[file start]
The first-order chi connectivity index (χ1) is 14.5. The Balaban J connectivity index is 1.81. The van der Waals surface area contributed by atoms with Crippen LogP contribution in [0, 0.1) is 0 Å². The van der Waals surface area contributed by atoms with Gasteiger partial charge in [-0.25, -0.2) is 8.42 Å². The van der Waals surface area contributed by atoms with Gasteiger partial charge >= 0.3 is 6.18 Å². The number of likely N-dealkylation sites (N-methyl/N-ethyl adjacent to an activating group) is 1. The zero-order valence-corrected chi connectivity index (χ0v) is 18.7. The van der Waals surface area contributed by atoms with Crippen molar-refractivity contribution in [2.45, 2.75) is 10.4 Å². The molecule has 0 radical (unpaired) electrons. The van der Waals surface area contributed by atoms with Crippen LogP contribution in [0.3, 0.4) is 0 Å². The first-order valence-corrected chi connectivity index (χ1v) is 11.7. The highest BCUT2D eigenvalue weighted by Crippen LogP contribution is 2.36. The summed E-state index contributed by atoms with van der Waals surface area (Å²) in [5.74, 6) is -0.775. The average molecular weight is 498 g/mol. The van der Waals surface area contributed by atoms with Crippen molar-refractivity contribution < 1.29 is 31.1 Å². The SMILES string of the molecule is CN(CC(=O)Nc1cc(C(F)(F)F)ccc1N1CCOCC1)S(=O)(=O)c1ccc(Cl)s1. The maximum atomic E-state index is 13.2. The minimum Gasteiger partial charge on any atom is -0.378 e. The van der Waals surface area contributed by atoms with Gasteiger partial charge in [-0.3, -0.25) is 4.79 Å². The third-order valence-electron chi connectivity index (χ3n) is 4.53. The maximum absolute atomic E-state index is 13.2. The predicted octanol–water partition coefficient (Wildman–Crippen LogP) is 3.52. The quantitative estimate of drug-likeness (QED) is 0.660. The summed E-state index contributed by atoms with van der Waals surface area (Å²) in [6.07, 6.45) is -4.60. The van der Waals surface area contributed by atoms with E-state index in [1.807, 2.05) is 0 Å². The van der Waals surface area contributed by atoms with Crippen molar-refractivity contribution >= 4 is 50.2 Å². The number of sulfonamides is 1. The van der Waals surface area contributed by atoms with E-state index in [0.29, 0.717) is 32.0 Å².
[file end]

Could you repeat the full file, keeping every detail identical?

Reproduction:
The first-order chi connectivity index (χ1) is 14.5. The Balaban J connectivity index is 1.81. The van der Waals surface area contributed by atoms with Crippen LogP contribution in [0, 0.1) is 0 Å². The van der Waals surface area contributed by atoms with Gasteiger partial charge in [-0.25, -0.2) is 8.42 Å². The van der Waals surface area contributed by atoms with Gasteiger partial charge >= 0.3 is 6.18 Å². The number of likely N-dealkylation sites (N-methyl/N-ethyl adjacent to an activating group) is 1. The zero-order valence-corrected chi connectivity index (χ0v) is 18.7. The van der Waals surface area contributed by atoms with Crippen molar-refractivity contribution in [2.45, 2.75) is 10.4 Å². The molecule has 0 radical (unpaired) electrons. The van der Waals surface area contributed by atoms with Crippen LogP contribution in [0.3, 0.4) is 0 Å². The first-order valence-corrected chi connectivity index (χ1v) is 11.7. The highest BCUT2D eigenvalue weighted by Crippen LogP contribution is 2.36. The summed E-state index contributed by atoms with van der Waals surface area (Å²) in [5.74, 6) is -0.775. The average molecular weight is 498 g/mol. The van der Waals surface area contributed by atoms with Crippen molar-refractivity contribution < 1.29 is 31.1 Å². The SMILES string of the molecule is CN(CC(=O)Nc1cc(C(F)(F)F)ccc1N1CCOCC1)S(=O)(=O)c1ccc(Cl)s1. The maximum atomic E-state index is 13.2. The minimum Gasteiger partial charge on any atom is -0.378 e. The van der Waals surface area contributed by atoms with Gasteiger partial charge in [-0.3, -0.25) is 4.79 Å². The third-order valence-electron chi connectivity index (χ3n) is 4.53. The maximum absolute atomic E-state index is 13.2. The predicted octanol–water partition coefficient (Wildman–Crippen LogP) is 3.52. The quantitative estimate of drug-likeness (QED) is 0.660. The summed E-state index contributed by atoms with van der Waals surface area (Å²) in [6.07, 6.45) is -4.60. The van der Waals surface area contributed by atoms with E-state index in [1.807, 2.05) is 0 Å². The van der Waals surface area contributed by atoms with Crippen molar-refractivity contribution >= 4 is 50.2 Å². The number of sulfonamides is 1. The van der Waals surface area contributed by atoms with E-state index in [0.29, 0.717) is 32.0 Å².